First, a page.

When I was sent a link to a Snopes article asking, “Did DNA Testing Companies Admit to Altering Tests to ‘Screw with Racists’?” (2017), I knew that my research had become “fake news.” Even though I spent years at UCLA’s Institute for Society and Genetics with professors Aaron Panofsky and Christopher Kelty researching the use of DNA ancestry tests by white supremacists, I was not immune from becoming a vector for online propaganda and conspiracy theories.
Collins Dictionary named fake news its 2017 word of the year, an easy choice given the word’s “unprecedented usage increase” of 365 percent over the previous year. Collins defines fake news as “false, often sensational, information disseminated under the guise of news.” But this dictionary definition belies the shifting usage of the word in actual contexts of situation since the 2016 election.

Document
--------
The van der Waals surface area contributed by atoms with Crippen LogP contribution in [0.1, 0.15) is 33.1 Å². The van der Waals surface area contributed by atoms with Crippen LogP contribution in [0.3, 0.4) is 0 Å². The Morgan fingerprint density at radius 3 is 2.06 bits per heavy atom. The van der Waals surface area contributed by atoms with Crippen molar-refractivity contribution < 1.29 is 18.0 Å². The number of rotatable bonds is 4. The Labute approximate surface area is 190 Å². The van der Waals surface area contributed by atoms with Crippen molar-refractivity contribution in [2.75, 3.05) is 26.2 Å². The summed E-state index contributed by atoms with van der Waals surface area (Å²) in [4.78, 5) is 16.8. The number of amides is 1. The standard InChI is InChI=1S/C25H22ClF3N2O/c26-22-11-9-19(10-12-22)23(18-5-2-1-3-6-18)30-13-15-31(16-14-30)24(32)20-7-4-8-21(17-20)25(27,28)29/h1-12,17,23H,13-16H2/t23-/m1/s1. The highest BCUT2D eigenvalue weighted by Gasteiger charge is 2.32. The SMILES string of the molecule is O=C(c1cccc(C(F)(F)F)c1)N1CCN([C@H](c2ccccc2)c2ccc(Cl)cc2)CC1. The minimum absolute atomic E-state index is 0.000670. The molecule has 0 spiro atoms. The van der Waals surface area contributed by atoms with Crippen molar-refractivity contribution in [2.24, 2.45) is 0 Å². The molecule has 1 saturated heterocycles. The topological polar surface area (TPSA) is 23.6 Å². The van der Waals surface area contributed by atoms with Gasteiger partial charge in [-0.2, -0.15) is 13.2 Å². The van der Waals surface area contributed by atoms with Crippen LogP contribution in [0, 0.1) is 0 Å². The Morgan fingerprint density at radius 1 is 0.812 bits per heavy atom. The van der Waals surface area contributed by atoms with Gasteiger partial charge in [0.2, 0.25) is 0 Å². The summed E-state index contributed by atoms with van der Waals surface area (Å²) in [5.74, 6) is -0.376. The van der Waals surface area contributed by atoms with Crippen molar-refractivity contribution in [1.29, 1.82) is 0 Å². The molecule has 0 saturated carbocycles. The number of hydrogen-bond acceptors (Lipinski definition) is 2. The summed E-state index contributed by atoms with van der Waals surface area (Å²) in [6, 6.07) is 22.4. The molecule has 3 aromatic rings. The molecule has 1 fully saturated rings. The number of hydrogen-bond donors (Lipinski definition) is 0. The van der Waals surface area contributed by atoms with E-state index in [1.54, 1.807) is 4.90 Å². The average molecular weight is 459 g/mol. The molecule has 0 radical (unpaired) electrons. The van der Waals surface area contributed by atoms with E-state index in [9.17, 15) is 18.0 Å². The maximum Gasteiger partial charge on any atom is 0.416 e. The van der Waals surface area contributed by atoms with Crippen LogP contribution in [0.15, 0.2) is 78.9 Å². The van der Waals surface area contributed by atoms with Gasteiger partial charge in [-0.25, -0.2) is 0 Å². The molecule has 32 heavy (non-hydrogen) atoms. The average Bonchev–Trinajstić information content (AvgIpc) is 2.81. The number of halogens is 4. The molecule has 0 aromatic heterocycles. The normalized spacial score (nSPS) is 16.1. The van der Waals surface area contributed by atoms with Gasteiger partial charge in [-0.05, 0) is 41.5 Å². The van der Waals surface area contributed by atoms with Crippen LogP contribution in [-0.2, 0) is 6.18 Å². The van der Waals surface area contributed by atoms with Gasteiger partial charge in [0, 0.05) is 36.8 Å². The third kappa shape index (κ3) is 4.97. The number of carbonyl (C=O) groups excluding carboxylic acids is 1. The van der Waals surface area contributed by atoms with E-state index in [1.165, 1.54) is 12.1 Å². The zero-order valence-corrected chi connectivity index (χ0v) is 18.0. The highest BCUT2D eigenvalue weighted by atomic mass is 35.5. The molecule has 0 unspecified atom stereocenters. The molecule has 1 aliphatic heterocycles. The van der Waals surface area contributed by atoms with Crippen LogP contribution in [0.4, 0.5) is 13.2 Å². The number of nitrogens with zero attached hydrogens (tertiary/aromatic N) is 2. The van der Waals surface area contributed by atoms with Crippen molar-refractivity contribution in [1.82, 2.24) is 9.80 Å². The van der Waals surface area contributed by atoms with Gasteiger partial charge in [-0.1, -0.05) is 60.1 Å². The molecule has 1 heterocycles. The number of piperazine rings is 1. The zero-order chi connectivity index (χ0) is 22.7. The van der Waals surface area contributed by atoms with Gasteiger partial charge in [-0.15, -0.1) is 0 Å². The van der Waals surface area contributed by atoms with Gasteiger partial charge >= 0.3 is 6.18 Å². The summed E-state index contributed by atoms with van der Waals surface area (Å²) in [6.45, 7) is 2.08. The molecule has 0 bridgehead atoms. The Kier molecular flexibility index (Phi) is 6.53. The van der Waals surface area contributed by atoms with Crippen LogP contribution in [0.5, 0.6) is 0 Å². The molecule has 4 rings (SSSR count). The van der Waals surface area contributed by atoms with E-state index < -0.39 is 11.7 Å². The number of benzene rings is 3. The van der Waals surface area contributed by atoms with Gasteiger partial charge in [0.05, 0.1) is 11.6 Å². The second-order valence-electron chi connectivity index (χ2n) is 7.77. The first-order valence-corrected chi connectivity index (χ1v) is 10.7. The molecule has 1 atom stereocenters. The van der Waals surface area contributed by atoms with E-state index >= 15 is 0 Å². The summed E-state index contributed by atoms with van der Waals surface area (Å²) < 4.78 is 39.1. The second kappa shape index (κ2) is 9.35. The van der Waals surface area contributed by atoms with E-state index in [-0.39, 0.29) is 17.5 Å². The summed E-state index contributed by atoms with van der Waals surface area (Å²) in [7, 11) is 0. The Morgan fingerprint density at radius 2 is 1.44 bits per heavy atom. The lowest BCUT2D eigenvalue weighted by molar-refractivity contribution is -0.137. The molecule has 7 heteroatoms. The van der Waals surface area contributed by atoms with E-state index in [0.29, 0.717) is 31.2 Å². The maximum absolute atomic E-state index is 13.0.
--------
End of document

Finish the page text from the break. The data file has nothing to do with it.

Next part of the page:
Intertextuality and the propagation of disinformation Propaganda typically refers to manipulative techniques and misleading messages used to gain public acquiescence for a political cause, especially during times of war. Over the past century, George Orwell, Harold Lasswell, Jacques Ellul, and Edward S. Herman and Noam Chomsky, among others, have written or theorized about propaganda. But […]